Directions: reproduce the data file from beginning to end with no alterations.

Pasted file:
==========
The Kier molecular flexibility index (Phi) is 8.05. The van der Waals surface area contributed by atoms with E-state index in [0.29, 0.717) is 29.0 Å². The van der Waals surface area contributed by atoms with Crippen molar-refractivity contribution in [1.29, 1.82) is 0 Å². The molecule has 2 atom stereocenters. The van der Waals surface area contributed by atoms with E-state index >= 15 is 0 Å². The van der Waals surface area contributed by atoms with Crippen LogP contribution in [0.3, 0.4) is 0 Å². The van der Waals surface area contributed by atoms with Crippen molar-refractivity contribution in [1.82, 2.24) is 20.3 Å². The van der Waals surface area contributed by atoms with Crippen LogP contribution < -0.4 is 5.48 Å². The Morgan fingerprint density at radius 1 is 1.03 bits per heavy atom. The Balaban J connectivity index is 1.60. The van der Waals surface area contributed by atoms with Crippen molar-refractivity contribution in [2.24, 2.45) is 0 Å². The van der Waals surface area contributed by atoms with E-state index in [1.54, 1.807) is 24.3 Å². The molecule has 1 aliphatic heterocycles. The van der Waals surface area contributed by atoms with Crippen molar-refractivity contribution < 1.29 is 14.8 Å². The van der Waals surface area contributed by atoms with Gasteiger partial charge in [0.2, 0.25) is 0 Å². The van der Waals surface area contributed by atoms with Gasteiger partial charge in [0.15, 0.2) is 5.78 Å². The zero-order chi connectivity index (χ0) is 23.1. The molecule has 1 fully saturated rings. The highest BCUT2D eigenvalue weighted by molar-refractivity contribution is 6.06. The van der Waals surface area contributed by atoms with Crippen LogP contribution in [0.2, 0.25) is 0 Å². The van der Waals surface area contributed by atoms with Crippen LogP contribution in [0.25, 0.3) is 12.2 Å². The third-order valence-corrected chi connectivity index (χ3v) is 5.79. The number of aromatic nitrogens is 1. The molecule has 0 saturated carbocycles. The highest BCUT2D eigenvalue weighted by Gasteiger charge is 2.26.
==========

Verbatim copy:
The Kier molecular flexibility index (Phi) is 8.05. The van der Waals surface area contributed by atoms with E-state index in [0.29, 0.717) is 29.0 Å². The van der Waals surface area contributed by atoms with Crippen molar-refractivity contribution in [1.29, 1.82) is 0 Å². The molecule has 2 atom stereocenters. The van der Waals surface area contributed by atoms with E-state index >= 15 is 0 Å². The van der Waals surface area contributed by atoms with Crippen LogP contribution in [0.3, 0.4) is 0 Å². The van der Waals surface area contributed by atoms with Crippen molar-refractivity contribution in [1.82, 2.24) is 20.3 Å². The van der Waals surface area contributed by atoms with Crippen LogP contribution < -0.4 is 5.48 Å². The Morgan fingerprint density at radius 1 is 1.03 bits per heavy atom. The Balaban J connectivity index is 1.60. The van der Waals surface area contributed by atoms with Crippen molar-refractivity contribution in [2.24, 2.45) is 0 Å². The van der Waals surface area contributed by atoms with E-state index in [1.54, 1.807) is 24.3 Å². The molecule has 1 aliphatic heterocycles. The van der Waals surface area contributed by atoms with Crippen molar-refractivity contribution < 1.29 is 14.8 Å². The van der Waals surface area contributed by atoms with Gasteiger partial charge in [0.2, 0.25) is 0 Å². The van der Waals surface area contributed by atoms with Gasteiger partial charge in [0.15, 0.2) is 5.78 Å². The zero-order chi connectivity index (χ0) is 23.1. The molecule has 1 fully saturated rings. The highest BCUT2D eigenvalue weighted by molar-refractivity contribution is 6.06. The van der Waals surface area contributed by atoms with Crippen LogP contribution in [0.2, 0.25) is 0 Å². The van der Waals surface area contributed by atoms with Crippen LogP contribution in [0.25, 0.3) is 12.2 Å². The third-order valence-corrected chi connectivity index (χ3v) is 5.79. The number of aromatic nitrogens is 1. The molecule has 0 saturated carbocycles. The highest BCUT2D eigenvalue weighted by Gasteiger charge is 2.26.